Although its initial keyboard concept is only now reaching users in the form of the Mini-Three assistant, Art Lebedev Studio says it's developing a new device that would be a useful companion device to creative workers and gamers. Currently existing only in prototype form, the Optimus Upravlator will expand the company's existing computer controls to a full twelve buttons in a shape reminiscent of a computer screen. As with the Mini-Three, each button will incorporate its own display that can animate or change depending on the program and its immediate context. The studio suggests roles such as a palette tool for artists, a properties editor for 3D modeling software, or a cockpit instrument cluster for a flight simulator. No definite information about the device's eventual release has been given. A gallery is available after the jump.
Sknet RelacOn speakers
Japanese manufacturers Sknet have developed RelacOn, a set of waterproof speakers for media players such as the iPod. Owners open up the cover of RelacOn and connect a player via stereo plug. Once tucked inside, a device should be safe in water up to a depth of 30 feet. Decide on your music before closing the lid however, because the only dial accessible from the outside is a volume knob. The speakers have 800mW of power each and are supplied by batteries providing 30 hours of playback. RelacOn should be on sale in Japan later this month for 4,380 yen ($36.78 US) in three different colors: pink, white, and marine blue (click below).
ML on Apple's Q4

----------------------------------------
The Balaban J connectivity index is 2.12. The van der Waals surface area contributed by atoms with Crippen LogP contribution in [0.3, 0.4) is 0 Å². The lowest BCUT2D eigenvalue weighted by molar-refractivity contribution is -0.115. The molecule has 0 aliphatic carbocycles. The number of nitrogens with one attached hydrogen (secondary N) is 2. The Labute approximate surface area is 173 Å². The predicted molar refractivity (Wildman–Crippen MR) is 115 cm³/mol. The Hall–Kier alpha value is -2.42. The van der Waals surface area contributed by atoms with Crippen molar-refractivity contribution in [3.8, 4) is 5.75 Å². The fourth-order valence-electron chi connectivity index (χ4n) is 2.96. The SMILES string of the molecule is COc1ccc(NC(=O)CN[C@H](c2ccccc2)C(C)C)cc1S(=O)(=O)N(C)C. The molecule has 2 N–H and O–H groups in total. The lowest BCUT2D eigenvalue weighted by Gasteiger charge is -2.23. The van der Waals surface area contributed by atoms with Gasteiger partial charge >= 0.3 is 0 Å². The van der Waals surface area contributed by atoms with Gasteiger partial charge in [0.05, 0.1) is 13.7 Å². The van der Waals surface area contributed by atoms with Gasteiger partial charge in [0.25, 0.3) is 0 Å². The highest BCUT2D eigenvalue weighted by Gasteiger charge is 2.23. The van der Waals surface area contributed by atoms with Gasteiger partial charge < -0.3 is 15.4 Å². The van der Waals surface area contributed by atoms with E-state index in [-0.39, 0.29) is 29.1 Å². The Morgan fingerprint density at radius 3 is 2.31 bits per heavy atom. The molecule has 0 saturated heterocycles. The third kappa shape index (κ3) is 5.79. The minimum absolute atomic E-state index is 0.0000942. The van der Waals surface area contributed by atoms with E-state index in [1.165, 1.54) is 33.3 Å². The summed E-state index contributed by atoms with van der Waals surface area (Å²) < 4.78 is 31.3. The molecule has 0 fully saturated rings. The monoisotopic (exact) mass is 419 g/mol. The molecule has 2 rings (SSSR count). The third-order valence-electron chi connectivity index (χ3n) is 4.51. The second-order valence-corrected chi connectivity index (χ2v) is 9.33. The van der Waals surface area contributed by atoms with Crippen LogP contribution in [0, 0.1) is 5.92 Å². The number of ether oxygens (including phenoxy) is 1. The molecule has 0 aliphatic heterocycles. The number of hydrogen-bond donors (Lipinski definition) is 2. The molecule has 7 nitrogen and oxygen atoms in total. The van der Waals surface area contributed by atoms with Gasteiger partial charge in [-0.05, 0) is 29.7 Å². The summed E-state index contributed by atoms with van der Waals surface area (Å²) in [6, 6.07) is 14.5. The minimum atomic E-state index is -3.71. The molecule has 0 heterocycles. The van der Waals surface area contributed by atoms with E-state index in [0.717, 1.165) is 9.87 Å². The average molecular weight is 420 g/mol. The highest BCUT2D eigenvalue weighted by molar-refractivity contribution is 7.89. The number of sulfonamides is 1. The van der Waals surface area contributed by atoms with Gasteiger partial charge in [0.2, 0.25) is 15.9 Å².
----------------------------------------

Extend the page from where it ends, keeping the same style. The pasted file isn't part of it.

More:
Research firm Merill Lynch today advised investors that Apple's September quarter revealed a solid upside, signaling a bright future for the Mac and iPod maker moving forward. "Apple reported iPod units of 8.7 million, about 1 million above our 7.7 million estimate and Mac units of 1.6 million vs. our 1.5 million estimate," wrote Merill Lynch analyst Richard Farmer. "Revenue of $4.84 billion was 3.8 percent above our $4.61 billion estimate. Earnings-per-share of $0.55 (excluding a tax benefit of $0.06) beat our estimate and consensus of $0.51." Farmer believes Apple's revenue outlook for December of $6.1 billion -- 6 percent below the analyst's original $6.5 billion estimate -- looks conservative. The firm raised its earnings-per-share estimate for December by $0.02 to $0.77, tweaked its base case fiscal year 2007 earnings-per-share estimate from $2.65 to $2.71, and bumped its fiscal year 2008 estimate from $3.54 to $3.62. Merill Lynch reiterated its "Buy" rating on Apple shares with a price objective of $88.